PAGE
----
Thermally insulated facades are standard today and are also indispensable for climate protection reasons. The most common type of thermal insulation is done with styrofoam panels and a thin outer plaster over them. In case of temperature fluctuations, condensation is formed very easily, because the heat from the interior of the building is no longer released to the outside. Algae and fungi like to settle on the moist surface and form a grey-greenish to black covering. It does not affect the durability or load-bearing capacity of the building, but its beauty. In order to avoid such coverings, thin plaster is therefore routinely equipped with biocides, which prevent the formation of fungi and algae for a few years. In heavy rains, however, the active ingredients are washed out and enter the soil and water.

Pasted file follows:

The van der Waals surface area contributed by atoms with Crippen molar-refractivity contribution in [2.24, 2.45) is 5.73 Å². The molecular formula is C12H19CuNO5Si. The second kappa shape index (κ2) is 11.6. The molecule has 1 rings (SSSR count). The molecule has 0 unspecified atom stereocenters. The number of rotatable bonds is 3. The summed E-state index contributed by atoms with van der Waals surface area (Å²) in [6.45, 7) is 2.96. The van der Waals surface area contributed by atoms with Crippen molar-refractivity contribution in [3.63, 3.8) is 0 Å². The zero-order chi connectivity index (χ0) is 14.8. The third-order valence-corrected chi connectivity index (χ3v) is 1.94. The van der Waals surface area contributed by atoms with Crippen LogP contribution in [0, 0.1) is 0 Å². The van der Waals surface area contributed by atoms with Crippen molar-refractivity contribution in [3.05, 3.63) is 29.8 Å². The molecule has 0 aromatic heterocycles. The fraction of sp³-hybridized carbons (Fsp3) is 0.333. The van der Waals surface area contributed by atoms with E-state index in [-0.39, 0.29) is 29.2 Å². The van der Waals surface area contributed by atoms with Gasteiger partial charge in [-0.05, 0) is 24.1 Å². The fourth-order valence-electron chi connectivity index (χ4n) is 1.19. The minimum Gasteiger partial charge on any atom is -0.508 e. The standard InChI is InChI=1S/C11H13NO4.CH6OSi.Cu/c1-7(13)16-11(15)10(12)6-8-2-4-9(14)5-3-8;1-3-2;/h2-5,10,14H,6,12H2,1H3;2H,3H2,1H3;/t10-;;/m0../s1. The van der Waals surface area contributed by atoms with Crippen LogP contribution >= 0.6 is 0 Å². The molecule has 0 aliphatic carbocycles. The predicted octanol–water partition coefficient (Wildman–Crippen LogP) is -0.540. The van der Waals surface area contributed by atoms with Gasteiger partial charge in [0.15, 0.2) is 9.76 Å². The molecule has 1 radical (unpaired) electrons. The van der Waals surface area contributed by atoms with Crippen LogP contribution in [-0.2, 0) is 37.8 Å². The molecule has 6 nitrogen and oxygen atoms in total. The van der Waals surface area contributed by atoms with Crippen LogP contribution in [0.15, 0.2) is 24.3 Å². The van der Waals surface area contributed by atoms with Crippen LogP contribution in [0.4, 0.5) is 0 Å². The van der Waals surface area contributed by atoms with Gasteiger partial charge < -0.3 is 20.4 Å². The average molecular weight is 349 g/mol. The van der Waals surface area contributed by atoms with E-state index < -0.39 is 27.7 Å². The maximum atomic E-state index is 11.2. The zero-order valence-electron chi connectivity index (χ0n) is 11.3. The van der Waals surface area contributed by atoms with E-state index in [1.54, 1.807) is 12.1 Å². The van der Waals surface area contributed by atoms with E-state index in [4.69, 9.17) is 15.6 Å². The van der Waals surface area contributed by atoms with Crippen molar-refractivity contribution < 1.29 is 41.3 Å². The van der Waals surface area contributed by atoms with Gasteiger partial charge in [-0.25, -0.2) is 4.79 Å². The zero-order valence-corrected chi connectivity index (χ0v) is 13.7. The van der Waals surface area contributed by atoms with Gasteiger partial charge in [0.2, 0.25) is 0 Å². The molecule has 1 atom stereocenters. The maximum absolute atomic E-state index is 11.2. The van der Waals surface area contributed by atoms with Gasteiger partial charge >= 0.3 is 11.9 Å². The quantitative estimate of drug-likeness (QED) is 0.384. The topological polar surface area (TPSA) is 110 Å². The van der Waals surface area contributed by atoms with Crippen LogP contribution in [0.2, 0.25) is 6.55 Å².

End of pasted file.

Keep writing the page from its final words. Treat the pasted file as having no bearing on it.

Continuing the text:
The Bureau for Chemical Engineering TB-Klade has carried out a study on behalf of the Vienna Ombud’s Office for Environmental Protection in order to assess the potential effects of these biocides on the environment and health. The study covers the following topics: evaluation of inherent properties of relevant biocidal agents; quantity relevance; encapsulation, leaching and environmental input; planning measures; biocide-free thermal insulation composite systems and facade plastering. In order to avoid or at least reduce the use of biocidal active ingredients in building facades and the associated risks for processors and the environment, strategy recommendations are made. The study can be found on the webpage of the Vienna Ombud’s Office  or can be downloaded here: